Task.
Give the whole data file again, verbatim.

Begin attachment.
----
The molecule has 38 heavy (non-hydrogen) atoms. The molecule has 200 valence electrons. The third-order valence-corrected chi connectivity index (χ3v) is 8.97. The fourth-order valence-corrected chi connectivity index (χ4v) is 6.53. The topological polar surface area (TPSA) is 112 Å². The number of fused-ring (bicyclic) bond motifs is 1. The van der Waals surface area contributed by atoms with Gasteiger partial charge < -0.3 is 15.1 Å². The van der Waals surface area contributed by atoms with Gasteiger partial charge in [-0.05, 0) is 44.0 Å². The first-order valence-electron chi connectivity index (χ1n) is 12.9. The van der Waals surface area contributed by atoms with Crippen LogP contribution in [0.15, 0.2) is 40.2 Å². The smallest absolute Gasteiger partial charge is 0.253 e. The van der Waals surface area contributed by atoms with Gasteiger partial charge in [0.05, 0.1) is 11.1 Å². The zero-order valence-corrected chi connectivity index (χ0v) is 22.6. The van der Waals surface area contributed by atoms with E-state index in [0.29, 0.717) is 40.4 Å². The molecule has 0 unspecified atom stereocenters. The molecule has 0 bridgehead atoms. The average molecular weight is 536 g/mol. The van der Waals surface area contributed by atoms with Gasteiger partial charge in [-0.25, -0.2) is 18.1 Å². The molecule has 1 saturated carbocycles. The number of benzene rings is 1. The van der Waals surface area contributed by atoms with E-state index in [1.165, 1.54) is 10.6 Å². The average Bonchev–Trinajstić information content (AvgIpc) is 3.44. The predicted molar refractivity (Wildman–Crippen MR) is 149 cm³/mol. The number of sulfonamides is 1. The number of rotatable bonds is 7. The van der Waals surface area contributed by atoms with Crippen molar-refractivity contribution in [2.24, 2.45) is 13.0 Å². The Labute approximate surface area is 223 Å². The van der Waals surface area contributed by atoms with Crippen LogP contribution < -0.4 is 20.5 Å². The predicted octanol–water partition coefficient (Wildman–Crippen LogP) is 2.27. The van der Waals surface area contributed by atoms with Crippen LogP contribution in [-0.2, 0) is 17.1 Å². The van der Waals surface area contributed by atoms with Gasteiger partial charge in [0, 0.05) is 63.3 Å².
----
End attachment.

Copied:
The molecule has 38 heavy (non-hydrogen) atoms. The molecule has 200 valence electrons. The third-order valence-corrected chi connectivity index (χ3v) is 8.97. The fourth-order valence-corrected chi connectivity index (χ4v) is 6.53. The topological polar surface area (TPSA) is 112 Å². The number of fused-ring (bicyclic) bond motifs is 1. The van der Waals surface area contributed by atoms with Gasteiger partial charge < -0.3 is 15.1 Å². The van der Waals surface area contributed by atoms with Gasteiger partial charge in [-0.05, 0) is 44.0 Å². The first-order valence-electron chi connectivity index (χ1n) is 12.9. The van der Waals surface area contributed by atoms with Crippen LogP contribution in [0.15, 0.2) is 40.2 Å². The smallest absolute Gasteiger partial charge is 0.253 e. The van der Waals surface area contributed by atoms with Gasteiger partial charge in [0.05, 0.1) is 11.1 Å². The zero-order valence-corrected chi connectivity index (χ0v) is 22.6. The van der Waals surface area contributed by atoms with E-state index in [0.29, 0.717) is 40.4 Å². The molecule has 0 unspecified atom stereocenters. The molecule has 0 bridgehead atoms. The average molecular weight is 536 g/mol. The van der Waals surface area contributed by atoms with Gasteiger partial charge in [-0.25, -0.2) is 18.1 Å². The molecule has 1 saturated carbocycles. The number of benzene rings is 1. The van der Waals surface area contributed by atoms with E-state index in [1.165, 1.54) is 10.6 Å². The average Bonchev–Trinajstić information content (AvgIpc) is 3.44. The predicted molar refractivity (Wildman–Crippen MR) is 149 cm³/mol. The number of sulfonamides is 1. The number of rotatable bonds is 7. The van der Waals surface area contributed by atoms with Crippen molar-refractivity contribution in [2.24, 2.45) is 13.0 Å². The Labute approximate surface area is 223 Å². The van der Waals surface area contributed by atoms with Crippen LogP contribution < -0.4 is 20.5 Å². The predicted octanol–water partition coefficient (Wildman–Crippen LogP) is 2.27. The van der Waals surface area contributed by atoms with Crippen LogP contribution in [-0.2, 0) is 17.1 Å². The van der Waals surface area contributed by atoms with Gasteiger partial charge in [0, 0.05) is 63.3 Å².